Now there is nothing particularly Scottish about the belief that transformational change is brought about by politicians. Gladwell himself made this point in his speech when he said that people generally overvalue the importance of political and economic power and undervalue the importance of social power. But for a variety of reasons the Scots’ view of the world is likely to intensify this overemphasis on politics. First, since we didn’t have our own parliament and political institutions, pre-devolution it was all too easy for us to overvalue the importance of politics and see such political change as a panacea. What’s more, although we realised the limitations of politics and politicians there was also a tendency to believe that the political structures we would create would somehow be different from what pertained elsewhere – hence much of the Utopian daydreaming about the brave new politics of post-devolution Scotland.  There is also a proclivity in Scotland to emphasise the collective rather than the individual and this too has made it all too easy for us to assume that transformational change would be brought about from changes in national structures, rather than from changes in our own personal lives.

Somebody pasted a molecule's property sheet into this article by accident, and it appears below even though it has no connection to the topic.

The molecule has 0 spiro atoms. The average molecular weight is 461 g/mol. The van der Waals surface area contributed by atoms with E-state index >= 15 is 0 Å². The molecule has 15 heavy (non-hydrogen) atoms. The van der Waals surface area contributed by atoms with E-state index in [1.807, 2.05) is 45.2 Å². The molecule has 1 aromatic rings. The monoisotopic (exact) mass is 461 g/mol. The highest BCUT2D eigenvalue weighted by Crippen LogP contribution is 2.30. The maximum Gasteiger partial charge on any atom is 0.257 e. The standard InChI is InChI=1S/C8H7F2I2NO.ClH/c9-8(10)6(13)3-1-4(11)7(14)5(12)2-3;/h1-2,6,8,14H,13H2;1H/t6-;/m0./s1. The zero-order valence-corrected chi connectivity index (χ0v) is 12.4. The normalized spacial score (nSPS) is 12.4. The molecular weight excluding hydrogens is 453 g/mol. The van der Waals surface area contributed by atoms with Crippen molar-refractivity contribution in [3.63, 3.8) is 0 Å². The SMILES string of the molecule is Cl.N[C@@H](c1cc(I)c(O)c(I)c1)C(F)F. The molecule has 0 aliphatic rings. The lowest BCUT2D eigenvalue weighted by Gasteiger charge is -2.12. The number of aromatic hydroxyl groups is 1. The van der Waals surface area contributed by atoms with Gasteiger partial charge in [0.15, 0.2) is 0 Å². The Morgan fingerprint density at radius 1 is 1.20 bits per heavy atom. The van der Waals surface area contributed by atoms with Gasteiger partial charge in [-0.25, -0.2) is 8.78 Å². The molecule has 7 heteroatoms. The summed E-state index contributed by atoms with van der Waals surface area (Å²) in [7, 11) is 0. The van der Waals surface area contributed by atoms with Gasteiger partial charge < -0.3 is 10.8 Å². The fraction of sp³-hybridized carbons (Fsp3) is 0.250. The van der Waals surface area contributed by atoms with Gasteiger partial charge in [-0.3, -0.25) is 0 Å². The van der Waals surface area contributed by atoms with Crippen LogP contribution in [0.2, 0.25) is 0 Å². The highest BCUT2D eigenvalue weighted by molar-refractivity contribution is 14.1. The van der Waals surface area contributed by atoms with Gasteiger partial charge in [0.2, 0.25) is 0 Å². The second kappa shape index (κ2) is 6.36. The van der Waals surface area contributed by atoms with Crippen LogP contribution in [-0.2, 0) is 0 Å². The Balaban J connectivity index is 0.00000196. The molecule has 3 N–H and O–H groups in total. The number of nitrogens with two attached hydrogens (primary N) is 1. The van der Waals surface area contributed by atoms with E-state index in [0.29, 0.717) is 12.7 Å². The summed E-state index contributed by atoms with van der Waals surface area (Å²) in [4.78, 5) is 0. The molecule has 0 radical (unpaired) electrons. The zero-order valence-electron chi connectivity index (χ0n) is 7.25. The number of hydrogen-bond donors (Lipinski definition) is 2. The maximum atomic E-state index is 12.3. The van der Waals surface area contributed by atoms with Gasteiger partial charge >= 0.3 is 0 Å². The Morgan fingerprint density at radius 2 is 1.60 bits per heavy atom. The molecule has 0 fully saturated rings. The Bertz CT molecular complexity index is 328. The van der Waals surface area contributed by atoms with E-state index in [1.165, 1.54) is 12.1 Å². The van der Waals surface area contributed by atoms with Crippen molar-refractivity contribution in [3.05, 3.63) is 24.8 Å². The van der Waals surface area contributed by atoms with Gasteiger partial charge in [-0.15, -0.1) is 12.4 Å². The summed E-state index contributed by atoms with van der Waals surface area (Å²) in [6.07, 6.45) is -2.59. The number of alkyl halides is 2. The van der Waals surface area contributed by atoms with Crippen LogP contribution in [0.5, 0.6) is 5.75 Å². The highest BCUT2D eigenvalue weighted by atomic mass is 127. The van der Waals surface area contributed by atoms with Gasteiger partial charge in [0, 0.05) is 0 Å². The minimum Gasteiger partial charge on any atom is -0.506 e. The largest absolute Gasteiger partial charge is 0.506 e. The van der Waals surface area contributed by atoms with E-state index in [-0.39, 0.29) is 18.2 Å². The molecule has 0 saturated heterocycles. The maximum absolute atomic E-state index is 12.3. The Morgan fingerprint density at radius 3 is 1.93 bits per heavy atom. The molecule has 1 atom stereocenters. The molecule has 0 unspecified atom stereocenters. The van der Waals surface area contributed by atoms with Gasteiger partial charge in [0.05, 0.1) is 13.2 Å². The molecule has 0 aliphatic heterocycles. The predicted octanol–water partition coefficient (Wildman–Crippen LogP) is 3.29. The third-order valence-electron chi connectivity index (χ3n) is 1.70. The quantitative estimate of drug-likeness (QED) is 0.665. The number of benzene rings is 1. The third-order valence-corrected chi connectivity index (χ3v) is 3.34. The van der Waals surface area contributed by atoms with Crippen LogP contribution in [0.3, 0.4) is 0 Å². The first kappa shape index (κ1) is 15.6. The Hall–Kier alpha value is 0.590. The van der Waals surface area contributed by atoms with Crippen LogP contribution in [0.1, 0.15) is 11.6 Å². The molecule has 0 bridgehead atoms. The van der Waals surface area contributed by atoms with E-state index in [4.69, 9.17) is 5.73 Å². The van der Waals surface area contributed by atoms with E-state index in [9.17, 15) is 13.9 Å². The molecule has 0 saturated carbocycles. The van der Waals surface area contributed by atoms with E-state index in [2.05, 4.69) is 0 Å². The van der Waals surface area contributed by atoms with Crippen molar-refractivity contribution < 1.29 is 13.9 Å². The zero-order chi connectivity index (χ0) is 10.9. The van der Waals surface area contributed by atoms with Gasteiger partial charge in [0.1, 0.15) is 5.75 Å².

The confidence issue itself is a good example of this tendency to see everything through the lens of politics. Until the recent opening up of the debate on confidence, if confidence was perceived to be an issue at all for Scots, it was portrayed as a national issue. In other words, it was seen as a by-product of Scotland’s relationship with England. The argument being that it was damaging to Scottish self-esteem to be in the shadow of a bigger more powerful, and controlling country, and that only more self-determination could rectify the problem.

This obsession with the importance of power structures seeps into other areas of life. For example, in my own work as a training consultant in education I have found that every tier I have worked with has declined responsibility and passed the issue up to their superiors. So even in a communication or assertiveness skills course, which is essentially about how we express ourselves, pupils will say that they are not ‘allowed’ to express themselves in an open, assertive way and that I need to do the course with teachers. Teachers tell me that I must do the course with head teachers and head teachers tell me that I must put this case to the education authority. Needless to say the people in the education authority say that this is really an issue for the Scottish Executive as they are ultimately responsible for the culture in education. Interestingly the current Education Minister has been heard wondering why teachers as professionals don’t show more initiative and responsibility to sort out problems and stop waiting for something to happen from the top.